CAPCOM does have an ace up their sleeve though for those seeking a longer experience with the inclusion of Resident Evil Resistance, a new online RE experience. Taking place during Umbrella’s T-Virus trials this 4 vs 1 mode pit’s a team of infected survivors against an evil mastermind. As the mastermind, you take control of an Umbrella operative as you put a group of infected people through a series of challenges to see how the virus reacts under stressful situations. Viewing the survivors through a series of cameras you must lay traps, unleash zombies and tyrants upon them to stop them from escaping the lab and carrying the infection out into the population.
As a survivor, you must work with your team to complete three challenges and survive the onslaught sent your way by the mastermind. Each survivor has their own traits and abilities from being able to hack cameras, disarm traps and boost allies. Both mastermind and survivors can be levelled up to unlock more powerful abilities. Though CAPCOM doesn’t have the best track record with online RE experiences, Resistance is a fun formula and is a good enough concept that plays well but feels like a small consolation for what could have been a more fleshed out campaign.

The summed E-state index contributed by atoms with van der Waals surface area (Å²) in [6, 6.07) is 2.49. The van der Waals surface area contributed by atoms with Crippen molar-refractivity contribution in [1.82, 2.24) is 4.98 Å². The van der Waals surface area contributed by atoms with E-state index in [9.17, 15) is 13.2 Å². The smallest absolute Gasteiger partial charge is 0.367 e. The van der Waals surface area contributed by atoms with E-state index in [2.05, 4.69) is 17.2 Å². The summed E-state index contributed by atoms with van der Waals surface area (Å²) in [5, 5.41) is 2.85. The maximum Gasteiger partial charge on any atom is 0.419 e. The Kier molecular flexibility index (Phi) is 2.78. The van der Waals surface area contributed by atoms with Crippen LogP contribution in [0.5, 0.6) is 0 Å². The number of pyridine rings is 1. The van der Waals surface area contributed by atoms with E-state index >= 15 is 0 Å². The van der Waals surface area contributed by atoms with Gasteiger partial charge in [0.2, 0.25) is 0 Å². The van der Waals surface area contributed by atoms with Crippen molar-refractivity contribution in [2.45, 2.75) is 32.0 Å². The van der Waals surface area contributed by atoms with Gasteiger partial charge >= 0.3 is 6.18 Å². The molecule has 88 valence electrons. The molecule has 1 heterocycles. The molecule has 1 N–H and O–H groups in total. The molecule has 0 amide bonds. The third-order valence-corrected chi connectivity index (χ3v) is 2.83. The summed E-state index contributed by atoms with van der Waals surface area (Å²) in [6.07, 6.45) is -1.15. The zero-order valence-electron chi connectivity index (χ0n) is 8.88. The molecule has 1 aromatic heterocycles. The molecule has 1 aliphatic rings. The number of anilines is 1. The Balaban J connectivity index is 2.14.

Anyone who has seen the RE engine in action will know that it delivered some of the best visuals on the market today. Resident Evil 3 looks absolutely stunning from start to finish, especially running on PlayStation Pro and when compared to the original version. Lighting and reflections bring every location to life along with rich sound quality. I experienced no slow down of bug’s (apart from the slimy deep throating bastards towards the start of the story) with the controls being responsive and intuitive enough for gamers of all levels to pick up and try their luck.
Resident Evil 3 delivers a high budget, exhilarating experience that entertains overall but just feels a bit too much like an expansion to really hit the spot. This is not a title to avoid by any means as it provides intense action and a solid story with good replay value with the inclusion of RE Resistance giving something a bit different for fans to enjoy. But unless you are a hardcore Resident Evil fan, $59.99/£49.99 might be a steep price.